by Capt. Lauren Ott
USAFE-AFAFRICA Public Affairs
9/16/2015 - RAMSTEIN AIR BASE, Germany -- Twenty-five
officers traveled together from Ramstein to Arnhem, Netherlands, as
part of a staff ride to learn about airpower in Operation Market Garden
General Frank Gorenc, U.S. Air Forces in Europe and Air Forces Africa
commander, organized the staff ride program to foster the deliberate
professional development of USAFE-AFAFRICA Airmen.
This iteration was aimed at company grade officers and offered them an
historical perspective and greater understanding of the history between
the United States and its European allies with a special focus on the
role that airpower played.
"There is so much military history throughout Europe, which is the
foundation for our heritage, that we'd be remiss not to take these
opportunities to see these historic locations while we're here," said
Col. William Lewis, USAFE-AFAFRICA Chiefs of Staff office.
History often focuses on the ground forces, but frequently omits the
role airpower played in shaping history. These staff rides are designed
to show participants how Airmen affected that history.
While soldiers are fighting the battle on the ground, "there's an entire
war going on above them, trying to support them not only with [close
air support], but to resupply them, to get them medivaced, to provide
[intelligence, surveillance & reconnaissance] and command and
control. That's all happening at the same time," said Lewis.
"If nothing else, it teaches our Airmen on this staff ride, it informs them, it makes them proud," said Lewis.
The intent of this program from Gorenc is to inspire a quest for more knowledge in his Airmen.
From Bastogne to Verdun, Market Garden to Schweinfurt, each staff ride has a different lesson to teach about airpower.
"Some are more focused on leadership, some are more focused on
innovation, overcoming obstacles, like bad weather and bad targeting
data. Some of them are more about overcoming adversity," said Lewis.
This ride's focus, Operation Market Garden, was considered a failure as
the largest airborne operation during WWII, yet there is still a lot
that can be learned.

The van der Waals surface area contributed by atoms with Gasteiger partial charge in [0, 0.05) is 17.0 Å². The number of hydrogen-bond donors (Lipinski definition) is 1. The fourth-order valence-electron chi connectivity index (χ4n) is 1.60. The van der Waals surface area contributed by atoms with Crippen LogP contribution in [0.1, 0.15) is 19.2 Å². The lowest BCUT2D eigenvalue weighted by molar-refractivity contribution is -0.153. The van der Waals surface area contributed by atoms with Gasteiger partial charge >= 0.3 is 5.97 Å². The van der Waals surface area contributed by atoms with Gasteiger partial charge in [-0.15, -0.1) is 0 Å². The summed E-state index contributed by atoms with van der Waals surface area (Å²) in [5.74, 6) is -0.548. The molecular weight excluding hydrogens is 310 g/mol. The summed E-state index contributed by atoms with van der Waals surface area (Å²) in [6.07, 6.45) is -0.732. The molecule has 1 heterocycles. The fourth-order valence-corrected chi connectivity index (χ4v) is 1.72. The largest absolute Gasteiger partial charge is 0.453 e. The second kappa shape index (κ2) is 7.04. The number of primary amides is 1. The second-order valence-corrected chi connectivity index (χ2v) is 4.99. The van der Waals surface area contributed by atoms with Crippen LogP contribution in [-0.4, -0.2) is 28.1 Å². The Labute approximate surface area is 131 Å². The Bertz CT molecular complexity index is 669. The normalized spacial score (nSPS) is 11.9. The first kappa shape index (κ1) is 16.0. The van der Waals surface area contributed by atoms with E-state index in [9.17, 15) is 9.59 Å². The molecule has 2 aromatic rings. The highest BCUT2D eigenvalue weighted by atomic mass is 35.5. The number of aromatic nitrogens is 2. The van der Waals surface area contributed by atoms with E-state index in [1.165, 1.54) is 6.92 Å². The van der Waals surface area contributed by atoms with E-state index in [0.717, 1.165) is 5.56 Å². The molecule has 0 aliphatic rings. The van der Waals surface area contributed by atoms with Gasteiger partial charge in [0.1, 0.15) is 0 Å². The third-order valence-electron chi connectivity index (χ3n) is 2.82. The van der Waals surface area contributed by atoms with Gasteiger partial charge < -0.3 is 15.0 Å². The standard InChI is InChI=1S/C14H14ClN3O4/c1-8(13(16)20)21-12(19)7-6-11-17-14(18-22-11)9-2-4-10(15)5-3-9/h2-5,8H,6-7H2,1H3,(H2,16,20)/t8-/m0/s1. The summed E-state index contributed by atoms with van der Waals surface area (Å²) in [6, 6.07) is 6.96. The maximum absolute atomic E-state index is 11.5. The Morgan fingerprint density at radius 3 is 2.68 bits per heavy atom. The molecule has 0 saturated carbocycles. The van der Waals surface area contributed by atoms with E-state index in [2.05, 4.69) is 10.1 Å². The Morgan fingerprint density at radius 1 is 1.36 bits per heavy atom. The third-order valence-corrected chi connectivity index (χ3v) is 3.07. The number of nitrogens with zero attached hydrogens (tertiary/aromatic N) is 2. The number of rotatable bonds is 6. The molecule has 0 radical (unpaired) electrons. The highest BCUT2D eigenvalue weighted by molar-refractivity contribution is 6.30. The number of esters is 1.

Maj. Gen. Timothy Zadalis, USAFE-AFAFRICA vice commander, who served as
the ride's senior leader mentor, noted that if you don't study history,
you're condemned to make the same mistakes. Despite technological leaps,
we still see similar challenges today that were faced during the
execution of Operation Market Garden.
This staff ride followed Highway 69, later nicknamed "Hell's Highway"
due to the obstacles that were faced along the way, from Eindhoven to
Arnhem, Netherlands. The ride stopped at various landing zones, drop
zones, and bridges that were central to Operation Market Garden.
In Operation Market Garden, allied troops were to secure a number of
bridges over canals and major waterways in a push to get troops across
the Rhine, but the operation ultimately failed.
The staff ride participants were placed right in the middle of key locations where the operation occurred nearly 71 years ago.
"When you stand somewhere where an historic event occurred, you bring
that event to life more than you ever could get from sitting in a
lecture listening to a professor or a historian speak, or even reading
in a book. To physically stand on these grounds, gives learning new
meaning and depth," said Zadalis.
But this wasn't just a sight-seeing tour.
The majority of the academics were conducted by Mr. Peter Herrly, a
retired Marine colonel, and Dr. Ernest Roth, who holds a doctorate in
Combined Bomber Offensive and German Air Defenses. The duo helped paint
the picture of what occurred during Operation Market Garden for the
staff ride participants.
"It's one thing to read something and see something in black and white,
but when you're in a place and you've got someone setting the stage for
you of what happened, and you have the additional atmospherics of how
the local people feel about it, it becomes a lot more real," said Capt.
Raymond Seinkiewicz, staff ride participant.
Sienkiewicz said that not only should Airmen learn from history's
mistakes to keep from repeating them, but they must also develop both
personally and professionally.
The USAFE-AFAFRICA staff ride program will continue to mold and develop
Airmen, with the next ride being scheduled for the end of September to
St. Mihiel, France to learn about airpower during WWI.